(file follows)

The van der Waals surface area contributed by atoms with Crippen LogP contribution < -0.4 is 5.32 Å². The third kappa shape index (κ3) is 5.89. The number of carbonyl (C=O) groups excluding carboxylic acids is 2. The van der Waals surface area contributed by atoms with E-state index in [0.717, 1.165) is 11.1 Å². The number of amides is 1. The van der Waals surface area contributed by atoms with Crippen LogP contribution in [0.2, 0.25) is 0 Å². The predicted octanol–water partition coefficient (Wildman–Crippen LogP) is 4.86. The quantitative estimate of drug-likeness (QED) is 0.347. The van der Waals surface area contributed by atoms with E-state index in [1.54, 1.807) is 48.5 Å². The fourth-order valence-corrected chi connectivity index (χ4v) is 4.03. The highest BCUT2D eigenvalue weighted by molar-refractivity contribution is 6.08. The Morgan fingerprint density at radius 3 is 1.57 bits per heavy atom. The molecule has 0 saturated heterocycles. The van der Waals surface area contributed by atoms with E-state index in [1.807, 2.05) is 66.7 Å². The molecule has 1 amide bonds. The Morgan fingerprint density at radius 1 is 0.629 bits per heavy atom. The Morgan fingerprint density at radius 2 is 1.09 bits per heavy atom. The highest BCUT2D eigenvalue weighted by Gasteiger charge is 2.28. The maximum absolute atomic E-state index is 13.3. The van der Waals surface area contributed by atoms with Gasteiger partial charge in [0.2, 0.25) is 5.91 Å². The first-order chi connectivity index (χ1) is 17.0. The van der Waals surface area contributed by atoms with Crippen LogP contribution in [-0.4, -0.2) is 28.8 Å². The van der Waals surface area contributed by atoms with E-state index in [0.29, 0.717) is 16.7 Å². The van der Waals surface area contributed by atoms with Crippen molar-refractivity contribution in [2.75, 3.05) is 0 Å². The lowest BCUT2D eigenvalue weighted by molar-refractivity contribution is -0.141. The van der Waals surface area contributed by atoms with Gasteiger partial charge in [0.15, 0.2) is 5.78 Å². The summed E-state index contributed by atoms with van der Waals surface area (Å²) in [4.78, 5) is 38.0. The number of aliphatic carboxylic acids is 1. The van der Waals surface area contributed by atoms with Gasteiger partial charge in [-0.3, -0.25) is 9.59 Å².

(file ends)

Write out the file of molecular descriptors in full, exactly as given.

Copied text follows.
The van der Waals surface area contributed by atoms with Crippen LogP contribution < -0.4 is 5.32 Å². The third kappa shape index (κ3) is 5.89. The number of carbonyl (C=O) groups excluding carboxylic acids is 2. The van der Waals surface area contributed by atoms with E-state index in [0.717, 1.165) is 11.1 Å². The number of amides is 1. The van der Waals surface area contributed by atoms with Crippen LogP contribution in [0.2, 0.25) is 0 Å². The predicted octanol–water partition coefficient (Wildman–Crippen LogP) is 4.86. The quantitative estimate of drug-likeness (QED) is 0.347. The van der Waals surface area contributed by atoms with E-state index in [1.54, 1.807) is 48.5 Å². The fourth-order valence-corrected chi connectivity index (χ4v) is 4.03. The highest BCUT2D eigenvalue weighted by molar-refractivity contribution is 6.08. The Morgan fingerprint density at radius 3 is 1.57 bits per heavy atom. The molecule has 0 saturated heterocycles. The van der Waals surface area contributed by atoms with E-state index in [1.807, 2.05) is 66.7 Å². The molecule has 1 amide bonds. The Morgan fingerprint density at radius 1 is 0.629 bits per heavy atom. The Morgan fingerprint density at radius 2 is 1.09 bits per heavy atom. The highest BCUT2D eigenvalue weighted by Gasteiger charge is 2.28. The maximum absolute atomic E-state index is 13.3. The van der Waals surface area contributed by atoms with Gasteiger partial charge in [0.2, 0.25) is 5.91 Å². The first-order chi connectivity index (χ1) is 17.0. The van der Waals surface area contributed by atoms with Crippen LogP contribution in [-0.4, -0.2) is 28.8 Å². The van der Waals surface area contributed by atoms with E-state index in [0.29, 0.717) is 16.7 Å². The van der Waals surface area contributed by atoms with Crippen molar-refractivity contribution in [2.75, 3.05) is 0 Å². The lowest BCUT2D eigenvalue weighted by molar-refractivity contribution is -0.141. The van der Waals surface area contributed by atoms with Gasteiger partial charge in [0.15, 0.2) is 5.78 Å². The summed E-state index contributed by atoms with van der Waals surface area (Å²) in [4.78, 5) is 38.0. The number of aliphatic carboxylic acids is 1. The van der Waals surface area contributed by atoms with Gasteiger partial charge in [-0.3, -0.25) is 9.59 Å².